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Gustave Le Gray  

b. 1820 Villiers-le-Bel, France, d. 1884 Egypt

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Though he was trained as a painter, Gustave Le Gray made his mark in the emerging medium of photography. An experimenter and technical innovator, Le Gray pioneered the use of the paper negative in France and developed a waxed-paper negative that produced sharper-focus prints. In 1851 he began to use collodion on glass negatives, which further increased the clarity of his images. He became one of the first five photographers, along with Édouard-Denis Baldus and Hippolyte Bayard, to work for the missions héliographiques, a government-sponsored commission to document the state of repair of important French monuments and buildings.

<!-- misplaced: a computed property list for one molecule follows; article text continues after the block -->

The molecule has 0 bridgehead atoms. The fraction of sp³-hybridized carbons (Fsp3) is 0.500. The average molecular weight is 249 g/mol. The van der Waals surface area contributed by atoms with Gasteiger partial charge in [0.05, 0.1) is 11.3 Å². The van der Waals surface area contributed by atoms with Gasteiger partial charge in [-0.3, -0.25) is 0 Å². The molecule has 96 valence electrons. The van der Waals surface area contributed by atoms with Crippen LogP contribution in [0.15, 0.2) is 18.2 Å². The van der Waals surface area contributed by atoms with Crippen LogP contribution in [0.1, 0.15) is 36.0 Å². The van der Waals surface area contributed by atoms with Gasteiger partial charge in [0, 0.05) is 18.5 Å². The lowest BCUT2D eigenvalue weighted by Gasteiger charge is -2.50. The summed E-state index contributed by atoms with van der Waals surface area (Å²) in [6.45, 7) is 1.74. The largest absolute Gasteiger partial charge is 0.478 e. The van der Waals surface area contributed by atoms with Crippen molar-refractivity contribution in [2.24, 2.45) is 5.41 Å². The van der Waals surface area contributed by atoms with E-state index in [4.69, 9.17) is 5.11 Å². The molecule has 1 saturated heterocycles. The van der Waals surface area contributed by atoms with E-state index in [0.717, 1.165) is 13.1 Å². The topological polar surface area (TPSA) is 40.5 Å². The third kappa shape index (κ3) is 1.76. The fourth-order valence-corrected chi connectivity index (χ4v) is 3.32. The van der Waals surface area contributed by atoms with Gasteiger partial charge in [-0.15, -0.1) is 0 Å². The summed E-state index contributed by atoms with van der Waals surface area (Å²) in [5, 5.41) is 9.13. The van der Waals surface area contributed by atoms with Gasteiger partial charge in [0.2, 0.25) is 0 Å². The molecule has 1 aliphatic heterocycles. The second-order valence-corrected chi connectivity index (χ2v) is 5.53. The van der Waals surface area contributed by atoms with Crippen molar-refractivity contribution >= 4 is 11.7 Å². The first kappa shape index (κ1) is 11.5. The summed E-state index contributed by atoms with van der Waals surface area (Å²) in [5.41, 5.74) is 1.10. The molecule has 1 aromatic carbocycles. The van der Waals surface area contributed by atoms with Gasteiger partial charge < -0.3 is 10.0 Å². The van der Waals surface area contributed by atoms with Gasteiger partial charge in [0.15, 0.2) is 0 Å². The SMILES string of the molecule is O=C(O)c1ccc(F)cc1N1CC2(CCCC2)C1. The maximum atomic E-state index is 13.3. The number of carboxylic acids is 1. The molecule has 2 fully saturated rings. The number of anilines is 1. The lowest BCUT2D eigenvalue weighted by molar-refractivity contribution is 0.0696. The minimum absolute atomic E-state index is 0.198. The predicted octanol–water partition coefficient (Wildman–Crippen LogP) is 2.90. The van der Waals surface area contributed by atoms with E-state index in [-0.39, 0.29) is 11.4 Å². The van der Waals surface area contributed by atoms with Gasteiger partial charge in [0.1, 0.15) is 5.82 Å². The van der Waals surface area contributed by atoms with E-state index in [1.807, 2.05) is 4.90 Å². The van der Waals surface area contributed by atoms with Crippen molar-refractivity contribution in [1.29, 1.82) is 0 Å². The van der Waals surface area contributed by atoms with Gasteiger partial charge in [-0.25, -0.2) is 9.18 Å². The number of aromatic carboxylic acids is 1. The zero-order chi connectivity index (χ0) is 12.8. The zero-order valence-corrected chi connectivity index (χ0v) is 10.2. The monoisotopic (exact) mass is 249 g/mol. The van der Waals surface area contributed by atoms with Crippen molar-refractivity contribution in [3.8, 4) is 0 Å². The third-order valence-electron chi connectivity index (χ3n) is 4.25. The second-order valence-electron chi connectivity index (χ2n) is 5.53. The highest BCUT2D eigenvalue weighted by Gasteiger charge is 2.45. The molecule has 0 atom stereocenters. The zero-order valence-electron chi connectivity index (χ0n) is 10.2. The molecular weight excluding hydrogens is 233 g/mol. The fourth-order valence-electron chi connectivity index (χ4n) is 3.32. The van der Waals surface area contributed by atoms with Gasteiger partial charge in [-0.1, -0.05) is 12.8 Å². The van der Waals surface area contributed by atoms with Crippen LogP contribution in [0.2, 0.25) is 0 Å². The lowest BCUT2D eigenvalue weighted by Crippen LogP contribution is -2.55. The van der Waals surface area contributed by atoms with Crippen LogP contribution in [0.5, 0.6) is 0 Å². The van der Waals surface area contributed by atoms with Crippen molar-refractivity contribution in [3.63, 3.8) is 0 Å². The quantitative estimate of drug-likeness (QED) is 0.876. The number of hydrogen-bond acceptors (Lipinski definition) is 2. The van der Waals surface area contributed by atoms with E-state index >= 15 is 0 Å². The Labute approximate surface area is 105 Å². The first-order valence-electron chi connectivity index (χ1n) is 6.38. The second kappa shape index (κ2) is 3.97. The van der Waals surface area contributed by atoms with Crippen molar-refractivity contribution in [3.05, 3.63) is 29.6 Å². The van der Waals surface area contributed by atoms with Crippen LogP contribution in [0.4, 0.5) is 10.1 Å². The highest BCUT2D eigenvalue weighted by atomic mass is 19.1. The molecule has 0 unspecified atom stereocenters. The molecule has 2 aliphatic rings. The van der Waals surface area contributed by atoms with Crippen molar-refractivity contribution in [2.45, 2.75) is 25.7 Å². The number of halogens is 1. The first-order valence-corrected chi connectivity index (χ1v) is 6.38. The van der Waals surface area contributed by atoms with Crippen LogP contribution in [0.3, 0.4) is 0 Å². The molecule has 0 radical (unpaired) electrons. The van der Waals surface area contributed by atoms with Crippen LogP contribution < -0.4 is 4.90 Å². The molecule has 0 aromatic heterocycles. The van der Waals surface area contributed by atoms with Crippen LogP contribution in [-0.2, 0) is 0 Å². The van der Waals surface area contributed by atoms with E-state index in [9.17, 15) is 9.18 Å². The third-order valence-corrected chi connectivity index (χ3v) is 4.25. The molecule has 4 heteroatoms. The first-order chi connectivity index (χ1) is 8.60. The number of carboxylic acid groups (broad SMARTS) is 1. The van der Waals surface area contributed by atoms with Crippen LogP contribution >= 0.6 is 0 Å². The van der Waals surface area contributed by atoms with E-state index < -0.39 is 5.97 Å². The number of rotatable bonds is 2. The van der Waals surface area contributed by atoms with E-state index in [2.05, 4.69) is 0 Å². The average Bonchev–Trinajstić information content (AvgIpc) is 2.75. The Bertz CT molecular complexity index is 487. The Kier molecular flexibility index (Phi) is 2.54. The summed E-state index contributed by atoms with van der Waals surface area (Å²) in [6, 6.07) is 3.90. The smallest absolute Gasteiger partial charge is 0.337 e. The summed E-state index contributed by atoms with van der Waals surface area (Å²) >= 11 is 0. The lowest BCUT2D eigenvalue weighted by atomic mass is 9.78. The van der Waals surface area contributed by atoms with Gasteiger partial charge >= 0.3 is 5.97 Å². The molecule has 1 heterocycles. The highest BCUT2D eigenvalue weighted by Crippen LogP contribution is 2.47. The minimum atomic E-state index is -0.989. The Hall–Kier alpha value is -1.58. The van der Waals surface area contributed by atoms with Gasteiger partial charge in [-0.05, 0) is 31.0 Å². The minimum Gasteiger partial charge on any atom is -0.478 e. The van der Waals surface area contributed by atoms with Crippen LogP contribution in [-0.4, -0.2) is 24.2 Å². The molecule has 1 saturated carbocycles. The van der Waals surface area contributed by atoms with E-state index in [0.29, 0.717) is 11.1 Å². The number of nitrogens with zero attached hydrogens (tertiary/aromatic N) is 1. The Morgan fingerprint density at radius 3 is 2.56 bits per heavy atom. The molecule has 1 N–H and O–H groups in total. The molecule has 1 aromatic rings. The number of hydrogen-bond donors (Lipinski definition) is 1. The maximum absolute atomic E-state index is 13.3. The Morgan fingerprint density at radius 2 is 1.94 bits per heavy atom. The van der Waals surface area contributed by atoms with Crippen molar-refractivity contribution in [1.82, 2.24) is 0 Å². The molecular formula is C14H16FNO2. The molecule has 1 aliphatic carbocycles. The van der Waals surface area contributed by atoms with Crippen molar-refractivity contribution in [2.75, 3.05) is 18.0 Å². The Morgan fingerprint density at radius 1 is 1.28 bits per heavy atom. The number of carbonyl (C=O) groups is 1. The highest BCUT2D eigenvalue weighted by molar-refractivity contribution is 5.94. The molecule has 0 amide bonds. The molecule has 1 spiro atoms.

Le Gray is credited with teaching photography to many important French photographers in the 1850s. In 1851 he became a founding member of the Société Héliographique, the first photographic organization in the world, and later joined the Société Française de Photographie. In 1860 Le Gray started to tour the Mediterranean with the writer Alexandre Dumas, but they soon parted company. Le Gray went on to Lebanon and then to Egypt, where he became a professor of drawing and died in 1884.

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Gustave Le Gray

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1-5 of 22

Trees & Pathways / Le Gray
Trees & Pathways

French, 1849

Gnarled Oak Tree / Le Gray
Gnarled Oak Tree

French, 1849-1852

Victor Cousin / Le Gray
Victor Cousin

French, 1854-1859

Factory / Le Gray

French, about 1851-1855

The Beech Tree / Le Gray
The Beech Tree

French, about 1855